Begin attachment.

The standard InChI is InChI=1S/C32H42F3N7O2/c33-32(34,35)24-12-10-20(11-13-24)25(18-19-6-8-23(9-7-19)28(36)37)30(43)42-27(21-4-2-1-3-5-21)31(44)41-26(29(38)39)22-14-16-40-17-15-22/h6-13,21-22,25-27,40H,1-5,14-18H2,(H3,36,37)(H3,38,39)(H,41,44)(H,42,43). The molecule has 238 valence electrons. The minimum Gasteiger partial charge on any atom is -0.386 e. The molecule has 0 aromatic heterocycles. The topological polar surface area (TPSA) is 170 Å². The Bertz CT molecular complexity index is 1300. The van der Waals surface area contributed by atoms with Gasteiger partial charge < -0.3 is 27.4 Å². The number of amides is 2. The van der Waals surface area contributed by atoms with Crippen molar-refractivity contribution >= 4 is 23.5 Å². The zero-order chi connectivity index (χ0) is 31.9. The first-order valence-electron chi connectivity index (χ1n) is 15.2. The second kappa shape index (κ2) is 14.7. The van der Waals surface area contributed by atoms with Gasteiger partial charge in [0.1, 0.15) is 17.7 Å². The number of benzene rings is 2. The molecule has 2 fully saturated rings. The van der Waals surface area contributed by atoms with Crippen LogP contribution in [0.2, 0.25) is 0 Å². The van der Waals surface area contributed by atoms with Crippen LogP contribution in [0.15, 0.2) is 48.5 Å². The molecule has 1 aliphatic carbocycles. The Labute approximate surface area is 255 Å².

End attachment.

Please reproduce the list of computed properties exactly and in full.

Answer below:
The standard InChI is InChI=1S/C32H42F3N7O2/c33-32(34,35)24-12-10-20(11-13-24)25(18-19-6-8-23(9-7-19)28(36)37)30(43)42-27(21-4-2-1-3-5-21)31(44)41-26(29(38)39)22-14-16-40-17-15-22/h6-13,21-22,25-27,40H,1-5,14-18H2,(H3,36,37)(H3,38,39)(H,41,44)(H,42,43). The molecule has 238 valence electrons. The minimum Gasteiger partial charge on any atom is -0.386 e. The molecule has 0 aromatic heterocycles. The topological polar surface area (TPSA) is 170 Å². The Bertz CT molecular complexity index is 1300. The van der Waals surface area contributed by atoms with Gasteiger partial charge < -0.3 is 27.4 Å². The number of amides is 2. The van der Waals surface area contributed by atoms with Crippen molar-refractivity contribution >= 4 is 23.5 Å². The zero-order chi connectivity index (χ0) is 31.9. The first-order valence-electron chi connectivity index (χ1n) is 15.2. The second kappa shape index (κ2) is 14.7. The van der Waals surface area contributed by atoms with Gasteiger partial charge in [0.1, 0.15) is 17.7 Å². The number of benzene rings is 2. The molecule has 2 fully saturated rings. The van der Waals surface area contributed by atoms with Crippen LogP contribution in [0.2, 0.25) is 0 Å². The van der Waals surface area contributed by atoms with Crippen LogP contribution in [0.15, 0.2) is 48.5 Å². The molecule has 1 aliphatic carbocycles. The Labute approximate surface area is 255 Å².